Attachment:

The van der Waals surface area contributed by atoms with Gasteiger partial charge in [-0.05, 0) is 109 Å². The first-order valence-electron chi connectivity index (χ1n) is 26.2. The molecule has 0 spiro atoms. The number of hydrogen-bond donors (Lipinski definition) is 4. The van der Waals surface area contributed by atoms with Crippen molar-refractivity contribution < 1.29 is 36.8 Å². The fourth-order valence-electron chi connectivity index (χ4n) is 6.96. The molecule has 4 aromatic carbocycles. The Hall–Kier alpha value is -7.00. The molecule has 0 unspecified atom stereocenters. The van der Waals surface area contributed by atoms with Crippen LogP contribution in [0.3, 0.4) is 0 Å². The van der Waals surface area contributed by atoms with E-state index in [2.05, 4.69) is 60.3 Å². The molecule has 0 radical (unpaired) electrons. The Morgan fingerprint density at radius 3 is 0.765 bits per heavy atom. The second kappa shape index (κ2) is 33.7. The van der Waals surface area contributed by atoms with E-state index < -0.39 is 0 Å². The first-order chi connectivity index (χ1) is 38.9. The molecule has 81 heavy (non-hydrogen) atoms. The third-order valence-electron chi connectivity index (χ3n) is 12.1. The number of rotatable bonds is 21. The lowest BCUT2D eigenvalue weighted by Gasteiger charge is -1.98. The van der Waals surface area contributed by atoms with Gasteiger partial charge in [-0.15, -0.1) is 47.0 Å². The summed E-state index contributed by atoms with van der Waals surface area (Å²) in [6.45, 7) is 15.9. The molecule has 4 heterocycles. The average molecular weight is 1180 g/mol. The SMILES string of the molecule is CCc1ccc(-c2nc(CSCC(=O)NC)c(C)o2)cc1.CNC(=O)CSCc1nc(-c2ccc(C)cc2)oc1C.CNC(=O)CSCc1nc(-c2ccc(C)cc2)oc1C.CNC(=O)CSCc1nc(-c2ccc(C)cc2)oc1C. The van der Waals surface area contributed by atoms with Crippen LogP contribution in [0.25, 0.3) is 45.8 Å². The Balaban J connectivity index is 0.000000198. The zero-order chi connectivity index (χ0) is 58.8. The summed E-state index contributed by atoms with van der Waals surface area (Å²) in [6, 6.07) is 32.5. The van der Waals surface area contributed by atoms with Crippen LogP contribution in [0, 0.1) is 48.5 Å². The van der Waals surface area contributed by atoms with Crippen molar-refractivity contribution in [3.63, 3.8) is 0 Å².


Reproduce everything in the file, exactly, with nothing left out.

The van der Waals surface area contributed by atoms with Gasteiger partial charge in [-0.05, 0) is 109 Å². The first-order valence-electron chi connectivity index (χ1n) is 26.2. The molecule has 0 spiro atoms. The number of hydrogen-bond donors (Lipinski definition) is 4. The van der Waals surface area contributed by atoms with Crippen molar-refractivity contribution < 1.29 is 36.8 Å². The fourth-order valence-electron chi connectivity index (χ4n) is 6.96. The molecule has 4 aromatic carbocycles. The Hall–Kier alpha value is -7.00. The molecule has 0 unspecified atom stereocenters. The van der Waals surface area contributed by atoms with Crippen LogP contribution in [0.3, 0.4) is 0 Å². The van der Waals surface area contributed by atoms with E-state index in [2.05, 4.69) is 60.3 Å². The molecule has 0 radical (unpaired) electrons. The Morgan fingerprint density at radius 3 is 0.765 bits per heavy atom. The second kappa shape index (κ2) is 33.7. The van der Waals surface area contributed by atoms with E-state index < -0.39 is 0 Å². The first-order chi connectivity index (χ1) is 38.9. The molecule has 81 heavy (non-hydrogen) atoms. The third-order valence-electron chi connectivity index (χ3n) is 12.1. The number of rotatable bonds is 21. The lowest BCUT2D eigenvalue weighted by Gasteiger charge is -1.98. The van der Waals surface area contributed by atoms with Gasteiger partial charge in [-0.15, -0.1) is 47.0 Å². The summed E-state index contributed by atoms with van der Waals surface area (Å²) in [6.45, 7) is 15.9. The molecule has 4 heterocycles. The average molecular weight is 1180 g/mol. The SMILES string of the molecule is CCc1ccc(-c2nc(CSCC(=O)NC)c(C)o2)cc1.CNC(=O)CSCc1nc(-c2ccc(C)cc2)oc1C.CNC(=O)CSCc1nc(-c2ccc(C)cc2)oc1C.CNC(=O)CSCc1nc(-c2ccc(C)cc2)oc1C. The van der Waals surface area contributed by atoms with Crippen LogP contribution in [0.25, 0.3) is 45.8 Å². The Balaban J connectivity index is 0.000000198. The zero-order chi connectivity index (χ0) is 58.8. The summed E-state index contributed by atoms with van der Waals surface area (Å²) in [6, 6.07) is 32.5. The van der Waals surface area contributed by atoms with Crippen LogP contribution in [0, 0.1) is 48.5 Å². The van der Waals surface area contributed by atoms with Crippen molar-refractivity contribution in [3.63, 3.8) is 0 Å².